dress, your old father’s breasts
the last time you saw him, his breath,
brief, the leaf

you’ve torn from a vine and which you hold now
to your cheek like a train ticket
or a piece of cloth, a little hand or a blade -
it all depends
on the course of your memory.

It’s a place
for those who own no place
to correspond to ruins in the soul.
It’s mine.
It’s all yours.


For Toby Butler

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I like to just gobble the stuff right out in the street and see what happens, take my chances, just stomp on my own accelerator. It’s like getting on a racing bike and all of a sudden you’re doing 120 miles per hour into a curve that has sand all over it and you think “Holy Jesus, here we go,” and you lay it over till the pegs hit the street and metal starts to spark. If you’re good enough, you can pull it out, but sometimes you end up in the emergency room with some bastard in a white suit sewing your scalp back on.

–Hunter S. Thompson, Playboy Magazine, 1974, discussing drug use as edgework

Keep looking

Edgework was a term first used by gonzo journalist Hunter S. Thompson in his book Fear and Loathing in Las Vegas to describe the necessity some people find in pushing boundaries to find fulfillment. The idea is to work as close to the “edge” as one can without getting cut (or at least not too deeply). For Thompson, this meant putting himself in perilous situations such as doing ethnographic research with the notorious Hell’s Angels Biker Gang, ingesting various intoxicants to the point of near overdose or taking drugs of unknown origin in unexpected combinations.

The term edgework was appropriated by the socialist Stephen Lyng as a blanket term for anyone who “actively seeks experiences that involve a high potential for personal injury or death.” In his 1996 article Edgework: A Social Psychological Analysis of Voluntary Risk Taking (expanded in 2004 as an edited book), Lyng goes on to explain edgework as a negotiation between “life and death, consciousness and unconsciousness, and sanity and insanity”.

Relatively conscious (photo by Otter, Yaz and Goblinmerchant)

It seems to me that most urban explorers not only feel the need to test those limits, but to push them. We find those opportunities in drain systems, where the obvious risk comes from flooding and drowning to abandoned buildings which have both short term (collapse) and long term (respiratory problems, cancer etc.) negative impacts on our bodies. Many urban explorers also frequent high places where falling is always a possibility. In these locations we are free to do our edgework, pushing these boundaries by hanging from cranes, balancing on edges of long drops, precariously tiptoeing over weak floors and scrambling under collapsing roofs.

Edging (image courtesy of nocturn.es)

In wider society, inevitably connected to the concept of “liability”, is the notion that these activities are trangressive. UrbEx, like street art, skateboarding and parkour, is a practice which reappropriates urban space for an unintended or unexpected use that may result in bodily harm and one of the common reactions to people choosing to take unnecessary risks is, of course, suspicion that these people are “out of place”. But as Christopher Stanley has written, “these subcultural events [could] assume the status of resistant practices not in terms of ideology but rather in terms of alternative narratives of dissensus representing possible moments of community.”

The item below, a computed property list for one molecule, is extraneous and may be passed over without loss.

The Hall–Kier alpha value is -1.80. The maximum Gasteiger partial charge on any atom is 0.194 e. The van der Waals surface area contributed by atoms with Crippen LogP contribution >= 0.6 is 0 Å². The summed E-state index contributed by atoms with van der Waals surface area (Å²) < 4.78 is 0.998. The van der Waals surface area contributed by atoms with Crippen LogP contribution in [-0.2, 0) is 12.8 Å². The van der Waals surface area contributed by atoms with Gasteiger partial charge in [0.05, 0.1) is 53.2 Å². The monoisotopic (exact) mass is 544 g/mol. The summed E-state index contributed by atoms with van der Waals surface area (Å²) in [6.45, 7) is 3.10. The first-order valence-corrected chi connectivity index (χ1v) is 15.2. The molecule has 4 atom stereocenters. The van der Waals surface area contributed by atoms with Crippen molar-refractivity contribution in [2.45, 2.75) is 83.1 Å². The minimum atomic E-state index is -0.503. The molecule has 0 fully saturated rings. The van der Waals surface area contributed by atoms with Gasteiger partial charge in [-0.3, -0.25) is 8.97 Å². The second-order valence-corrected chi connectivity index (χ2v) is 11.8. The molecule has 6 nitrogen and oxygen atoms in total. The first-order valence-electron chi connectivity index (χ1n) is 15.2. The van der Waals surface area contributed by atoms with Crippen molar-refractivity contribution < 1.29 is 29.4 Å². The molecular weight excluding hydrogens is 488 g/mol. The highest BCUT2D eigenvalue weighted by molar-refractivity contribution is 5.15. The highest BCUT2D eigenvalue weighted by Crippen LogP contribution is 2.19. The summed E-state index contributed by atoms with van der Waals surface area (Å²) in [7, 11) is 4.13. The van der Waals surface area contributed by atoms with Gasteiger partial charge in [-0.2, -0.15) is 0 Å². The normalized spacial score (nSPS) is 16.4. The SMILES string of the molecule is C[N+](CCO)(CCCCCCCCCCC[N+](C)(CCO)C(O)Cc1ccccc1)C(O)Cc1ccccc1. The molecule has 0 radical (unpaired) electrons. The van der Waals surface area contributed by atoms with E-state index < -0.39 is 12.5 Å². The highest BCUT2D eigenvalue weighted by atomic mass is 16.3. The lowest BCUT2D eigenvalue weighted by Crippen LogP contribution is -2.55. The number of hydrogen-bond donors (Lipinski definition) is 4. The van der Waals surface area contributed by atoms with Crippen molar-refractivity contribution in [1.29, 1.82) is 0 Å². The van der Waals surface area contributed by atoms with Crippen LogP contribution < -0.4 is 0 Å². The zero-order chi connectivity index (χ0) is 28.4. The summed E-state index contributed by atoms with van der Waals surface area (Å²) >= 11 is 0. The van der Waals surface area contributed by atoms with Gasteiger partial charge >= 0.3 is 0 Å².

Sinking feeling

As Lyng rightly points out later in his article, “risk taking is necessary for the well-being of some people” as individuals work to “develop capacities for competent control over environmental objects” (see Klausner 1968) inspiring edgeworkers to sometimes speak of a feeling of “oneness” with the object or environment while undertaking these risks.

I know that the places where I feel most embedded in the “fabric” are places where I have taken risks. In those places, I have bonded not only with Lyng’s “object and environment” but also with my friends who shared in those risks.

Alternative cathedral use, Paris (image courtesy of Marc Explo)

The desires to explore for the sake of exploring, to take risks for the sake of the experience, with little thought to the “outcome”, is something that runs deep in us when we are children. Urban explorers are, in one sense, rediscovering and forging these feelings of unbridled play, of useless wandering, of trivial conversation and of spontaneous encounter, all of which lead to the creation of very thick bonds between fellow explorers who use play as a way “to de-emphasize the importance of work and consumption and their pervasive monetary components.”

These explorations bond people in an emotive embrace, tendrils of affect conjured by shared fear and excitement, experiences that have become increasingly hard to find in many modern city spaces which Guy Debord argues “eliminate geographical distance only to produce internal separation.”


Despite the ways edgework may be seen as trangressive, the empowering and inspiring process of undertaking edgework is exactly what is lacking from many people’s lives in global cities. Edgework may in this sense be seen  healing rather than severing, a hot blade that melts. Physical human connections through shared experiences of peaked emotions build stronger bonds of community, and I am proud to belong to this tribe of urban bodhisattvas.